1ST ENGLISH EDITION OF DUMAS FAIRY TALE WITH FEMINIST PROVENANCE
FIRST EDITION. TWO VOLUMES BOUND IN ONE. Half-titles not called for; FIRST part with wood-engraved frontispiece printed in gold and colours and title-page printed in red and black; Lacking frontispiece for second part; numerous wood-engraved illustrations in text, in black and white. 80, 8 [adverts],; 78, 10 [adverts] pages. Yellow endpapers. Front free endpaper with contemporary and extensive ink inscription, written by Bertha Thomas & dated November 20th 1878. All edges gilt. Title page with some offsetting; scattered foxing throughout. Some gatherings very slightly protruding from the main text block. 10.5 x 16.5 cm Original publisher's green horizontally patterned cloth. Spine unlettered and very slightly creased; upper cover with gilt titling within double gilt fillet border and scrolling decorative inner border and leafy corner-pieces. Lightly rubbed. This the first English translation of Dumas' "Histoire d'un casse-noisette", 1871. ETA Hoffman drew in his Nutcracker and Mouse King, a macabre exploration of wide-eyed childlike imagination pitted against the bourgeois values of 19th-century Bavaria, from folk tales of Bohemia, Poland and Muscovy. Hoffmann’s "Nußknacker und Mausekönig" German original was first published in 1816 in a volume entitled Kinder-Mährchen (Children’s Stories). Nutcracker and Mouse King is a Christmas story, its central character is Marie. & the key figure to the whole work, is Pate (Godfather) Drosselmeier, whose Christmas gift of a toy palace with mechanical figures produces tension between himself and the children because he thinks they do not properly appreciate it. The highest ranking European general of all time of African descent, General Dumas was born to a former slave and a French nobleman on the island of Sainte Dominigue (present day Haiti). Alexandre Dumas was only four when his father died in 1806, but the young boy grew up hearing about his extraordinary military career during the French Revolutionary Wars. These tales of derring-do and extreme exploits in battle helped shape his writerly imagination, and explain why The Battle (in The History of A Nutcracker) is so vivid – despite being played out by tin soldiers and assorted toys.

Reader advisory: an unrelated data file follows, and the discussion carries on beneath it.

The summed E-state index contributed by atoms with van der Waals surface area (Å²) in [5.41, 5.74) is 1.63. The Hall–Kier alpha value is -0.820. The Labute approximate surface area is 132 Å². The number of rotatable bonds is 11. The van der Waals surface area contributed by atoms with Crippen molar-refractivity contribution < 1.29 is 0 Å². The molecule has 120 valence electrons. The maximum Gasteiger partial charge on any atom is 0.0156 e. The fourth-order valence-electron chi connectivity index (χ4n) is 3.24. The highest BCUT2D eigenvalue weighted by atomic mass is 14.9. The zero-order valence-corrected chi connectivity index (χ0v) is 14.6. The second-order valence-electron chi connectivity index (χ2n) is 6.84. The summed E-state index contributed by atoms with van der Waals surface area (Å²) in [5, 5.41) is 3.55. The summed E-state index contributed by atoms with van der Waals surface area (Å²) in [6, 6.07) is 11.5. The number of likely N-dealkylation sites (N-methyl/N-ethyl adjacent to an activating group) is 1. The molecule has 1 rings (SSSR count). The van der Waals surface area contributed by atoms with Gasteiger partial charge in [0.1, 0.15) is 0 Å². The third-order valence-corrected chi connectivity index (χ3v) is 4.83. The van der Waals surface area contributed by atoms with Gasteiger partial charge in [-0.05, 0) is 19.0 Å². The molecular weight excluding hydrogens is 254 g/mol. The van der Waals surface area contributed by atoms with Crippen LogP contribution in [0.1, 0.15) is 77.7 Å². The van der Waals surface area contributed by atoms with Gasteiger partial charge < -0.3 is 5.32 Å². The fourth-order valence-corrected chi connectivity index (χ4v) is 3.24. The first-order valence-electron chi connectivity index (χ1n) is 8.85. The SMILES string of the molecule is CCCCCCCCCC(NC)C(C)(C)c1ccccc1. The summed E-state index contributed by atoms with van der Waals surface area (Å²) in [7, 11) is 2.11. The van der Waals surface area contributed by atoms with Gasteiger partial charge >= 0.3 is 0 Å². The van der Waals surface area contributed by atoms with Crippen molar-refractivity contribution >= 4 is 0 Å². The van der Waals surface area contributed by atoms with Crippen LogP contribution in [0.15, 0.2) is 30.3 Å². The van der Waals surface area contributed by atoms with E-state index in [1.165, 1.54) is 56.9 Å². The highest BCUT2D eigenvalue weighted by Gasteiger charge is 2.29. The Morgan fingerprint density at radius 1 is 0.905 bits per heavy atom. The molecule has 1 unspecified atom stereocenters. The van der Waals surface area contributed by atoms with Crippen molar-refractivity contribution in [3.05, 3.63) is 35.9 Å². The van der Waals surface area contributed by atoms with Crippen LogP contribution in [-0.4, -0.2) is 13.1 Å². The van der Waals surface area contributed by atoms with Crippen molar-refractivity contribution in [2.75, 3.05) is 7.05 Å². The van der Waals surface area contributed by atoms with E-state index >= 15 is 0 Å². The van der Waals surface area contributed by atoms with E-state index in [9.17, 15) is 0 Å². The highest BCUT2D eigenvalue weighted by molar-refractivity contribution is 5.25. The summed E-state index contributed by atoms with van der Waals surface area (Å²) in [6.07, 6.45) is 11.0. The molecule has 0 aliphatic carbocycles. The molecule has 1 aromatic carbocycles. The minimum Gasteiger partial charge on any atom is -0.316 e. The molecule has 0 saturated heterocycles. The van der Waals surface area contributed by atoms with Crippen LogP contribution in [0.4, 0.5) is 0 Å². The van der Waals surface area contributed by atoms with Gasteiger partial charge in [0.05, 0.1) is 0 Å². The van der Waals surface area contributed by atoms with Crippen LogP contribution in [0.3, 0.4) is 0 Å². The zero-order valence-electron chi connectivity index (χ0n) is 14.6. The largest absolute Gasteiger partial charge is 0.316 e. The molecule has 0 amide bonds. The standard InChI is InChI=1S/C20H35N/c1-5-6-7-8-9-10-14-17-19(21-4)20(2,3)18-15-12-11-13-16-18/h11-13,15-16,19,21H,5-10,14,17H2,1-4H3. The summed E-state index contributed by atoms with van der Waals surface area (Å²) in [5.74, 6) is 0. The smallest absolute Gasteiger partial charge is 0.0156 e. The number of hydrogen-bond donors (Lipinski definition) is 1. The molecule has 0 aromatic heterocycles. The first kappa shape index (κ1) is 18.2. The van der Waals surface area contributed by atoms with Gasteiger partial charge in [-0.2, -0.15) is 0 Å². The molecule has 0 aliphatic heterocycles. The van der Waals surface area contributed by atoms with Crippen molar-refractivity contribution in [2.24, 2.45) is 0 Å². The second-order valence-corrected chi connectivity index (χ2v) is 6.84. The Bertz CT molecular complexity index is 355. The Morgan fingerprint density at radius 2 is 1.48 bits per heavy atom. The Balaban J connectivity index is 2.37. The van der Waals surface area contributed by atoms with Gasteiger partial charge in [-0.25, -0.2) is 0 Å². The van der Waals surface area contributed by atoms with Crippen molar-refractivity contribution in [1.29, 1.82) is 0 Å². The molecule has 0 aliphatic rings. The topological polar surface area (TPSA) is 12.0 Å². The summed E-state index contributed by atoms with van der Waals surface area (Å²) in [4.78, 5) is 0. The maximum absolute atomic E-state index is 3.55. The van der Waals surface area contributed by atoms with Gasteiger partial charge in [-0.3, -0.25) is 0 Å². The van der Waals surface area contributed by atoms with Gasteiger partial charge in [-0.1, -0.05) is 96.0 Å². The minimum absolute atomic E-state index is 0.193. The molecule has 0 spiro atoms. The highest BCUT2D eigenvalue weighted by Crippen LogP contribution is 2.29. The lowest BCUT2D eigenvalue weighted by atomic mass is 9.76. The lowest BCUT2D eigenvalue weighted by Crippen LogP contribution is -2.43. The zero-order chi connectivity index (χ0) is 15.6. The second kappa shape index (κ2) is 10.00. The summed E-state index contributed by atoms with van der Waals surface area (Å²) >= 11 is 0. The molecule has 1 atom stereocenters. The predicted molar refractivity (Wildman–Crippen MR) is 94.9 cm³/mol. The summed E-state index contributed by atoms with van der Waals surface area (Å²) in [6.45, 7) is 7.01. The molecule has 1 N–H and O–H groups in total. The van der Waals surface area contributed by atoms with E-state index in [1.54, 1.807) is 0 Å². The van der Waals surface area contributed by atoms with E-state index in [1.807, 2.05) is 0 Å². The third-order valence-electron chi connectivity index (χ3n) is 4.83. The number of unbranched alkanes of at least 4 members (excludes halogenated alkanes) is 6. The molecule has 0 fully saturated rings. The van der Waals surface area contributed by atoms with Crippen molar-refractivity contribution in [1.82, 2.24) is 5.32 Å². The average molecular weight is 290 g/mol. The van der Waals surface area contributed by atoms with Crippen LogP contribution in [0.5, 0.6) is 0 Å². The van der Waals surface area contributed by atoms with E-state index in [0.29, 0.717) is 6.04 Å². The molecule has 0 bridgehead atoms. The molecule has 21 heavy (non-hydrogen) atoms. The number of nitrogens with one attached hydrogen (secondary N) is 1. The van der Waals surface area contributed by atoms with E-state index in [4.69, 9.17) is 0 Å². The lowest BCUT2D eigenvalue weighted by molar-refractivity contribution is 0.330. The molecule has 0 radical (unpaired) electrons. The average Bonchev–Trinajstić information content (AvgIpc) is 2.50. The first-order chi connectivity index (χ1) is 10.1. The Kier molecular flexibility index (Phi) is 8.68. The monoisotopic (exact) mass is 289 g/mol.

Dumas’s wife, the actress (born Marguerite-Josephine Ferrand) is credited with translating Hoffman’s The Nutcracker and the Mouse King from German into French. Dumas himself then adapted it, introducing a framing device and restoring the tale to its oral storytelling tradition. Dumas’ version is famously more saccharine than Hoffman’s lugubrious tale, and when Tchaikovsky was commissioned to compose the score for a libretto by Marius Petipa, he was unhappy that Petipa had adapted directly from Dumas. The resulting two-act ballet premiered in December 1892, to mixed reviews. It wasn’t until 1934 that a complete performance reached England, and the ballet wasn’t staged in its entirety in the US until Christmas Eve 1944. That production, by the San Francisco Ballet, met with such acclaim that The Nutcracker has been in production in San Francisco every Christmas since.
Provenance: Bertha Thomas (1845-1918) Not much is known about her life because of not being perceived as 'literary'. However, New Woman Hybridities: Femininity, Feminism, and International Consumer Culture, 1880–1930 (p. 20-21) makes a case for her cultural significance as a feminist, an atypical member of the 'New Woman' movement of writers, and for the Anglo-Welsh cultural sensibilities she brought to her works. She was, in fact, not at all 'unliterary', and moved in the Continental literary circuit that included Samuel Butler, Helen Zimmern, Amy Levy, and Henry Festing Jones. Her novels include Proud Maisie, Cressida, The Violin Player, In A Cathedral City & Ichabod and she wrote about George Sand and Richard Wagner.
WorldCat locates 5 copies in the UK (23 copies worldwide).